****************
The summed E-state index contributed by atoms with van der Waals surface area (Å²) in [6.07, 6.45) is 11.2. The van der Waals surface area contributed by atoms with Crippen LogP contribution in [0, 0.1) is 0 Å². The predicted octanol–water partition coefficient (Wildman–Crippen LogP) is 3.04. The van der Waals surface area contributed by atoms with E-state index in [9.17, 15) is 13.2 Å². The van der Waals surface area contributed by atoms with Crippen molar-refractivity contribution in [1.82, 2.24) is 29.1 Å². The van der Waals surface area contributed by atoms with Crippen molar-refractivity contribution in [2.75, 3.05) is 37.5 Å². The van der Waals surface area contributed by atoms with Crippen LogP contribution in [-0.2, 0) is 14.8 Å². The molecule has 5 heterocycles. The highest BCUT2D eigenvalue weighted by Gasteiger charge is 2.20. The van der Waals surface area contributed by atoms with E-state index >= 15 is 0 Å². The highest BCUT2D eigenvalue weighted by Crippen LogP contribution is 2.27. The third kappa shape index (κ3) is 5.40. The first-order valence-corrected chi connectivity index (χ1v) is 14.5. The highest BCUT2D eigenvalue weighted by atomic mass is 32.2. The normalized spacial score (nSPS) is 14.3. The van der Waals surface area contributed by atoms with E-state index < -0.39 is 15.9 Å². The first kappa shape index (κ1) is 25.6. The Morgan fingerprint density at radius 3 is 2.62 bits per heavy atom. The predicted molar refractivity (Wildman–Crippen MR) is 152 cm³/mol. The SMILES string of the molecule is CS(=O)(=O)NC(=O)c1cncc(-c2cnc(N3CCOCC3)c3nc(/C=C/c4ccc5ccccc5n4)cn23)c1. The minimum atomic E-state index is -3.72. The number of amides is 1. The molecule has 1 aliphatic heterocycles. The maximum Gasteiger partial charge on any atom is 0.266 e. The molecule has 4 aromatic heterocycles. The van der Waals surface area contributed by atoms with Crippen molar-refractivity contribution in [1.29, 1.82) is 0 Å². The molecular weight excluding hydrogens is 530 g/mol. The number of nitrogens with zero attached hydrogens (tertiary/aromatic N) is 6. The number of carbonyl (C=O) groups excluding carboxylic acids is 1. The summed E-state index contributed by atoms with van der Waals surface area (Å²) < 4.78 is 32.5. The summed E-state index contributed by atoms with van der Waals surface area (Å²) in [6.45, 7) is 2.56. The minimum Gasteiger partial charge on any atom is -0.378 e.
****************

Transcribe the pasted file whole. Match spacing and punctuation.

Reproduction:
The summed E-state index contributed by atoms with van der Waals surface area (Å²) in [6.07, 6.45) is 11.2. The van der Waals surface area contributed by atoms with Crippen LogP contribution in [0, 0.1) is 0 Å². The predicted octanol–water partition coefficient (Wildman–Crippen LogP) is 3.04. The van der Waals surface area contributed by atoms with E-state index in [9.17, 15) is 13.2 Å². The van der Waals surface area contributed by atoms with Crippen molar-refractivity contribution in [1.82, 2.24) is 29.1 Å². The van der Waals surface area contributed by atoms with Crippen molar-refractivity contribution in [2.75, 3.05) is 37.5 Å². The van der Waals surface area contributed by atoms with Crippen LogP contribution in [-0.2, 0) is 14.8 Å². The molecule has 5 heterocycles. The highest BCUT2D eigenvalue weighted by Gasteiger charge is 2.20. The van der Waals surface area contributed by atoms with E-state index >= 15 is 0 Å². The highest BCUT2D eigenvalue weighted by Crippen LogP contribution is 2.27. The third kappa shape index (κ3) is 5.40. The first-order valence-corrected chi connectivity index (χ1v) is 14.5. The highest BCUT2D eigenvalue weighted by atomic mass is 32.2. The normalized spacial score (nSPS) is 14.3. The van der Waals surface area contributed by atoms with E-state index < -0.39 is 15.9 Å². The first kappa shape index (κ1) is 25.6. The Morgan fingerprint density at radius 3 is 2.62 bits per heavy atom. The predicted molar refractivity (Wildman–Crippen MR) is 152 cm³/mol. The SMILES string of the molecule is CS(=O)(=O)NC(=O)c1cncc(-c2cnc(N3CCOCC3)c3nc(/C=C/c4ccc5ccccc5n4)cn23)c1. The minimum atomic E-state index is -3.72. The number of amides is 1. The molecule has 1 aliphatic heterocycles. The maximum Gasteiger partial charge on any atom is 0.266 e. The molecule has 4 aromatic heterocycles. The van der Waals surface area contributed by atoms with Crippen molar-refractivity contribution in [1.29, 1.82) is 0 Å². The molecular weight excluding hydrogens is 530 g/mol. The number of nitrogens with zero attached hydrogens (tertiary/aromatic N) is 6. The number of carbonyl (C=O) groups excluding carboxylic acids is 1. The summed E-state index contributed by atoms with van der Waals surface area (Å²) < 4.78 is 32.5. The summed E-state index contributed by atoms with van der Waals surface area (Å²) in [6.45, 7) is 2.56. The minimum Gasteiger partial charge on any atom is -0.378 e.